Readers respond as Aesha’s surgery and life progresses

Updated 4:49 PM EST, Thu December 20, 2012

Story highlights

Aesha's face and story have captivated readers across the world

Readers speak of her beauty, her bravery and how she's inspired them

Her story offers uplifting message amid sadness of Connecticut shootings

CNN —  

The evolving life, face and story of Aesha, disfigured by the Taliban and featured on the August 2010 cover of Time magazine, has captivated audiences around the world.

CNN has been following her for close to two years and, earlier this week, updated readers on how she is doing both physically and emotionally. We shared exclusive photographs of what she looked like before her latest surgery.

Monday’s procedure, the fourth in a series to reconstruct her nose, lasted about 9½ hours and went smoothly, said Mati Arsala, who’s become a father figure to Aesha Mohammadzai. Doctors at Walter Reed National Military Medical Center in Bethesda, Maryland, where she’s being treated, will not discuss her case.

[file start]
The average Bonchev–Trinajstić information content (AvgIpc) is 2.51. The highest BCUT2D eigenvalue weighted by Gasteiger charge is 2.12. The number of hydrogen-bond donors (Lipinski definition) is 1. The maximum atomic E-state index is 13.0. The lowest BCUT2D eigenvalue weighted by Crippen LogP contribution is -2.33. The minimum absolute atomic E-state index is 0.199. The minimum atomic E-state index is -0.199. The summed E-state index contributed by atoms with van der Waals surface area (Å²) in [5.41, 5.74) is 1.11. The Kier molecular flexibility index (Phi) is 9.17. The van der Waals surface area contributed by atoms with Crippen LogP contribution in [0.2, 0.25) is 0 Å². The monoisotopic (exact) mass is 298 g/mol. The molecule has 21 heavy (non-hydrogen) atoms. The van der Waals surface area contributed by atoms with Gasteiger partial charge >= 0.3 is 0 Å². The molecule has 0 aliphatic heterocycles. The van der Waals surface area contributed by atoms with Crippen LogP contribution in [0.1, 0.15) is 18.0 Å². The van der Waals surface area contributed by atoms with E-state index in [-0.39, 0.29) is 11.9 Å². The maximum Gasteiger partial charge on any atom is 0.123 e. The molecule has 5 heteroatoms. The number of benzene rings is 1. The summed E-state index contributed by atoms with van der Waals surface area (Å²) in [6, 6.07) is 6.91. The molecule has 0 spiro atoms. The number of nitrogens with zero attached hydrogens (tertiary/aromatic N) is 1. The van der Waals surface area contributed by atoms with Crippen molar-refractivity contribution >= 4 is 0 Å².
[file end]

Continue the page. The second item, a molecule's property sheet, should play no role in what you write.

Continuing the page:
The reactions to the latest story about Aesha poured in – both in the story’s comments section and by way of e-mail – even as the world’s eyes remained trained on Friday’s mass shooting at Sandy Hook Elementary School in Connecticut.

“This girl has more courage than all the fanatics that hurt her will ever have,” wrote akmac61.

“Aesha you are a beautiful woman, wishing you the best! A whole new great life is ahead just for you, better things are coming,” said tr0j4n.

“I am speechless, no words can express the depth of my feeling for this beautiful lady. I salute your courage in the face of illiteracy and extremism,” added ProsNCons.

Some readers wrote with special offerings for Aesha and the family caring for her. An e-learning company in Canada wants to help with her education. The owner of a bed and breakfast in West Virginia would like to treat them to a weekend getaway. A woman in Texas encouraged Aesha to open a Web-store, perhaps on Etsy, to sell her jewelry. Many others wrote with promises of prayers and extensions of love .